Norwegian police say mosque shooting is a terror attempt

One man hurt in Norway mosque shooting, suspect arrested

Woman related to suspected Oslo gunman is found dead, police reveal

One person in the mosque managed to overpower the gunman, suffering "minor injuries" in the process.

On Saturday, Norwegian media reported that the suspect was believed to have put up a post to an online forum hours before the attack where he seemingly praised the New Zealand assailant.

After he was arrested, a woman was found dead at his house.

"I suddenly heard shooting from outside", Mr Mohammad told Reuters via an interpreter, adding that a man then entered the building with guns and pistols.

The incident comes almost eight years after Norway's deadliest peacetime attack, when anti-Muslim neo-Nazi Anders Behring Breivik massacred 77 people at a camp. The police on Sunday said the woman was identified as the stepsister of the shooter.

The mosque had implemented extra security measures this year after the massacre of more than 50 people at two New Zealand mosques by a suspected right-wing extremist.

"One of our members has been shot by a white man with a helmet and uniform", Irfan Mushtaq, head of the mosque, told local newspaper Budstikka.

Mosque director said the victim is a 75-year-old member of the congregation.

The shooting is being investigated as a "possible act of terrorism", police said.

They said the alleged perpetrator is also a murder suspect in a separate case.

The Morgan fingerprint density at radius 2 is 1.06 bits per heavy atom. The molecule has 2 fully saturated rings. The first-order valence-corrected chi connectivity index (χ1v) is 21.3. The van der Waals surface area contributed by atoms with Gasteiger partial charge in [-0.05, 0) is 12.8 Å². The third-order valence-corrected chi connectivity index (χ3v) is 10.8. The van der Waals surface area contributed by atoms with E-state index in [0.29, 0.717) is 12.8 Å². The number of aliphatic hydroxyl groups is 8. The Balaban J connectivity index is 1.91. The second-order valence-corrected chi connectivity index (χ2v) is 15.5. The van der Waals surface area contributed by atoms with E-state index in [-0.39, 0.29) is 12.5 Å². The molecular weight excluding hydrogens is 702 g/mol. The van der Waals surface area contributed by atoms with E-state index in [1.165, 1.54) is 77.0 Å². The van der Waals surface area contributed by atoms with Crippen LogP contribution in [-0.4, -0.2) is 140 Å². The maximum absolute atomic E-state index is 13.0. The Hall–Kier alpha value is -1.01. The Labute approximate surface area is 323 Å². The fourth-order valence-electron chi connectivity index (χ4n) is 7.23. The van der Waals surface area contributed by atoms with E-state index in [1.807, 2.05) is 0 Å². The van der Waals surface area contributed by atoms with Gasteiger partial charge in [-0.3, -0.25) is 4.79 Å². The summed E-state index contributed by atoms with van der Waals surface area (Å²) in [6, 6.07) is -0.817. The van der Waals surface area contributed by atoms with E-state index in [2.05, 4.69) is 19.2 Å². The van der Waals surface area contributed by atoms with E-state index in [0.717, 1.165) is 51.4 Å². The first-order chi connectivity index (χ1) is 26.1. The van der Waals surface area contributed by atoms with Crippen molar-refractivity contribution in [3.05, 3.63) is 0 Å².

In the online post, references were made to a "race war" and it ended with the words "Valhalla awaits", a reference to the afterlife for those who have died in battle in Norse mythology.

The shooting at the mosque in an Oslo suburb occurred as Muslims around the world celebrate Eid al-Adha this weekend, one of the most important holidays of the Islamic calendar. He has not been named by authorities nor has the motive in the attack; he has been charged with murder and attempted murder.

The department said it was working with the Norwegian Police Security Service, Norway's national domestic security agency, since the "investigation has given us a better overall understanding of the attack" at the mosque.

Prime Minister Erna Solberg, who expressed sympathy after the attack, said in a statement: "This is not supposed to happen in Norway".

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